As a member of the FYOP WG, OCdt Pecora volunteered to design, resource, test, and manage a series of leadership reaction challenges for FYOP 18. These activities were critical to provide an opportunity for the first years to team build in advance of more demanding team activities such as the obstacle course. The LRCs also enabled the shift away from a FYOP based mainly in physical training to one more focus on training various capabilities required for success at RMC. Furthermore, he designed the LRCs to be scaled so that FYOP staff could fill the time provided to them and increase or decrease the level of difficulty depending on the leader’s or team’s performance. Thanks to OCdt Percora, LRCs will now be a critical element of FYOP for years to come.
OCdt Z. Price, the Cadet Wing Admin O is presented the Cmdt’s coin, for tirelessly ensuring that the administrative and claim requirements of the College Orderly Room were clearly expressed to the N/OCdt population and assisted the Chief Clerk in ensuring that policy and deadlines WRT leave administration was being adhered to. Her dedication has put the status of N/OCdt leave balances on track and ahead of previous fiscal years.
OCdt Price’s professionalism, communication and organization skills have assisted the Chief Clerk in achieving accuracy and accountability and she has solidified her BARSLATE position as one of accountability and outstanding leadership which personifies the core values of the Royal Military College.
Photos by: 28126 Brady French
RMC Cadets Learn About Traditional Birch Bark Canoes
Article by: 28230 OCdt Victoria Pierrot
On the evening of Wednesday, October 24th, seven RMC Cadets had the hands-on opportunity to interact with the creation of a traditional First Nation’s birch bark canoe. ALOY also had the opportunity over two afternoons to attend. The skilled builders came from Manitoulin Island and have years of experience.
This workshop was presented by “No. 9” and the Katarokwi Learning Centre along with Focus Forward for Indigenous Youth. The Kingston team is led by RMC graduate student, Evan Veryard, who is also the founder and chairman of Focus Forward. He extended the invitation through the Indigenous Knowledge and Learning Working Group which caught the attention of the group’s members. OCdt Pierrot and Major Alamy took note and arranged the respective visits for their groups.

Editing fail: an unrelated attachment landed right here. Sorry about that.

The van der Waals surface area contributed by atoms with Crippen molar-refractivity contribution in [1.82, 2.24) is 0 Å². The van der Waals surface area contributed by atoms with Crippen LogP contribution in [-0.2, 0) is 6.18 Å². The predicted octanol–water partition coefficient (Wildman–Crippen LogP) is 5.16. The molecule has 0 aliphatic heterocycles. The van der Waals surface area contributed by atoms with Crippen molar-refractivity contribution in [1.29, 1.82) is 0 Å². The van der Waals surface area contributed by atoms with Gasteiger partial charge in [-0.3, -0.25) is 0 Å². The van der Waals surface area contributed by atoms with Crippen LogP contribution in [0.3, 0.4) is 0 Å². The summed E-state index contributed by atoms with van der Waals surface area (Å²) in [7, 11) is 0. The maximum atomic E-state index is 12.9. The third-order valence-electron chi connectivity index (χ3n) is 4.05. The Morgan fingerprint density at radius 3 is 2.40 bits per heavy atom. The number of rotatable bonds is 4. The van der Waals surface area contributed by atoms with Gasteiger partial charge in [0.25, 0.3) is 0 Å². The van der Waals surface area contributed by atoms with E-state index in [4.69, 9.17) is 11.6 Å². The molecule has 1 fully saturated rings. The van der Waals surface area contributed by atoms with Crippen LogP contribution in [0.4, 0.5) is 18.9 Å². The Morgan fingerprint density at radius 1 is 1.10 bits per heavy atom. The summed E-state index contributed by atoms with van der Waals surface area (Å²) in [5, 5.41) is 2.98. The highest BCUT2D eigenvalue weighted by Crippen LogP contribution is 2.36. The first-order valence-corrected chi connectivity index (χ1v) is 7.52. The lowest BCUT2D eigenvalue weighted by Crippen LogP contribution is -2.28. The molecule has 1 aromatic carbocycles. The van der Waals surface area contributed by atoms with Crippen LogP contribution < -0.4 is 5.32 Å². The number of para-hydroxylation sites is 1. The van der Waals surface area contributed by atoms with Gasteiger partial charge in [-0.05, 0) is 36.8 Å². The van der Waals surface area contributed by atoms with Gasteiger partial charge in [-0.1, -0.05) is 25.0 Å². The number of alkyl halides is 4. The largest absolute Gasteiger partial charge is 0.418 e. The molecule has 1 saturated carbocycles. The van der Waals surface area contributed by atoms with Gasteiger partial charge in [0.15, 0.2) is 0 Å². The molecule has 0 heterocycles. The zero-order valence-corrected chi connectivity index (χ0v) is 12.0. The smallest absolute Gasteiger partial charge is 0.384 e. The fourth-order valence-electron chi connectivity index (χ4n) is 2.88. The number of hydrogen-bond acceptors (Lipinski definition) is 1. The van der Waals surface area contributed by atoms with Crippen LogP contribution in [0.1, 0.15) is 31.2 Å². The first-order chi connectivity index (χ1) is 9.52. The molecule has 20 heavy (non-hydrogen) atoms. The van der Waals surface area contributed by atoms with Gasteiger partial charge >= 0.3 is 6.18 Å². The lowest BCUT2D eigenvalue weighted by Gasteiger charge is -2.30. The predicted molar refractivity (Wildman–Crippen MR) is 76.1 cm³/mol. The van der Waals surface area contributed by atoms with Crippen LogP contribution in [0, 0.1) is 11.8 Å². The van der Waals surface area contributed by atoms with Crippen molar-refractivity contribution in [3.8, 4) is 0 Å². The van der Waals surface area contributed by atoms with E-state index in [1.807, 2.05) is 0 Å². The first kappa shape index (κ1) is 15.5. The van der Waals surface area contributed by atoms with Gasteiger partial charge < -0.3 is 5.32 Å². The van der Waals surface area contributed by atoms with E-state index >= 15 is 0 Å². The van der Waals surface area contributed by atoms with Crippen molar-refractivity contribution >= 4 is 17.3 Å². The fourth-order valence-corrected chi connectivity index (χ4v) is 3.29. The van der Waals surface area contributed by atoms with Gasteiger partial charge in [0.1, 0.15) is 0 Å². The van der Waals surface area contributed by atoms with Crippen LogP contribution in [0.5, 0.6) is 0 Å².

This workshop was the first event of the year of the up and coming student-led Indigenous Student Group that is in its early stages of development.
On behalf of the RMC students who attended the workshop, I would like to extend a thank you to Evan Veryard, the builders, and Focus Forward for Indigenous Youth, for welcoming RMC into their community project.
This Week’s Officer Cadet Professional Development
Articles Courtesy of 27340 OCdt (IV) Léonard Legault
This week’s PD discussed the importance of critical thinking. A Div. received a brief by the Div Commander. Major Curtis discussed the requirements to be a critical thinker. The abilities that are required is that one must be able to predict and to analyze the outcome of a decision or choice that one is going to or about to make. Every decision has an outcome; one must be able to successfully predict the outcomes and solve the problems before it becomes an issue. The Major emphasized that this is a requirement and essential when one is going to lead. Critical thinking is also the ability to make the right judgement and calls in certain situation. Major Curtis proposed two scenarios involving Cadets who are in a leadership position. The first scenario involved a Cadet who wrote a memo to the chain of command. The Cadet wanted to request leave for themselves and four other Cadets to miss duties; so that they can leave and provide aid to Halifax. The scenario required the cadets who attended the brief to participate and asked what we would do; Would we approve the memo and pass it up or return the Memo deny the Cadet’s request. The last scenario is that the participants are a CSL of a squadron. A Cadet from our squadron has been brought to the hospital. The Major asked us “what should you do”? The Major said that we should consider the “5 w’s”. What put the Cadet in the hospital, where is the Cadet being treated, who is the Cadet and if there’s anyone else involved, why is the Cadet in the hospital and how did it exactly happen. The major said if we reported in this way to the chain of command, we did our job as a CSL in this situation.